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One of the reasons Eli Pope could step to the President like that was because he’s was the head of  a clandestine organization (B613) whose power exceeds that of the oval office.  This makes Pope untouchable.  So how in the hell could Fitz flip the script, put Pope on the street and make Jake Ballard ‘Command?’  Jake Ballard?  Seriously?  How does that even happen?

That’s a problem!

Speaking of B613; What is Rhimes doing with Quinn Perkins?  I get that she’s a bit looney.  But her direction started to smell the moment she got involved with Charlie and foolishly got played into killing a security guard.  Hadn’t Huck taught her anything?  Further, because Huck told her she wasn’t a gladiator anymore she then goes back to Charlie?  There was nobody else in that office to talk to her before she walked out?  Don’t tell me she’s that lost after being hard core enough to rip a GPS from her chicklets!

Lastly, the plot of Olivia’s mother being a terrorist was masterful.  The fact that her and Eli are devils in their own right is fittingly and awesomely complicated.  It makes me wonder what kind of person Olivia will be down the road.  Does she have some Eli or Walter White transformational potential?

Still, towards the end the plot became sadly predictable.  I’m sitting on the couch watching the show, and I said outloud, “That plain ain’t landing in Hong Kong.”  And, “Oh, that’s Olivia’s mom calling,” all before it was revealed.  But I’m supposed to believe she shot some dudes akin to the Navy Seals, landed the plane in an abandoned air strip in Angola and made it back to Washington D.C. by episodes end?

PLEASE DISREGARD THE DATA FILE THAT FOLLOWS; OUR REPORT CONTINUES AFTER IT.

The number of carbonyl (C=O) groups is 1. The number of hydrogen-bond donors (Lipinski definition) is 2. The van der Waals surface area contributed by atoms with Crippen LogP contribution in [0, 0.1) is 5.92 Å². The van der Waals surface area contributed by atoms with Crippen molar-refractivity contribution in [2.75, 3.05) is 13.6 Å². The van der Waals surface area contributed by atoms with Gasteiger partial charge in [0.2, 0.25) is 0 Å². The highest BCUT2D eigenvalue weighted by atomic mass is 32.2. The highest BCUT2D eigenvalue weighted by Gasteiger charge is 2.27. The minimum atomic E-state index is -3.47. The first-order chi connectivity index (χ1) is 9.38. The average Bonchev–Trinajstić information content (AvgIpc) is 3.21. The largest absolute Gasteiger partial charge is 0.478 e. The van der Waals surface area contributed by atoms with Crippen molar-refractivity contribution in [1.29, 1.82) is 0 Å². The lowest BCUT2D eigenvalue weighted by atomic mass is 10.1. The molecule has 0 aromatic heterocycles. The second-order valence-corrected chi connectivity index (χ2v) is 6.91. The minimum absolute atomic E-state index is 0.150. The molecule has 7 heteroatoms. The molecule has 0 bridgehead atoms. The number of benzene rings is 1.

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I’m hard on television shows.  I know it’s fantasy.  But the astute viewer will maintain a certain standard of expectation once it’s been established.  If there is too much slippage to the point of lazy pandering I will cold drop a show.  This happened most recently with Boardwalk Empire.  It has it’s share of blunders in Season 3 but it ended strong.  Season 4 was a complete fail!  The writers just started smoking crack or something.  I finished the season hoping it would recover but it didn’t.  I’m out!

I hope Shonda Rhimes hasn’t lost control of her masterpiece.  And that she doesn’t let the hype get in the way of her creative genius.

Caught Up on “The Wire!”

Thanks Jason Whitlock!  No I really mean it. 

I was minding my own business till you insisted on the radio over and over again that “The Wire,” a show that used to be on HBO was by far the best drama series in the history of television – network of pay.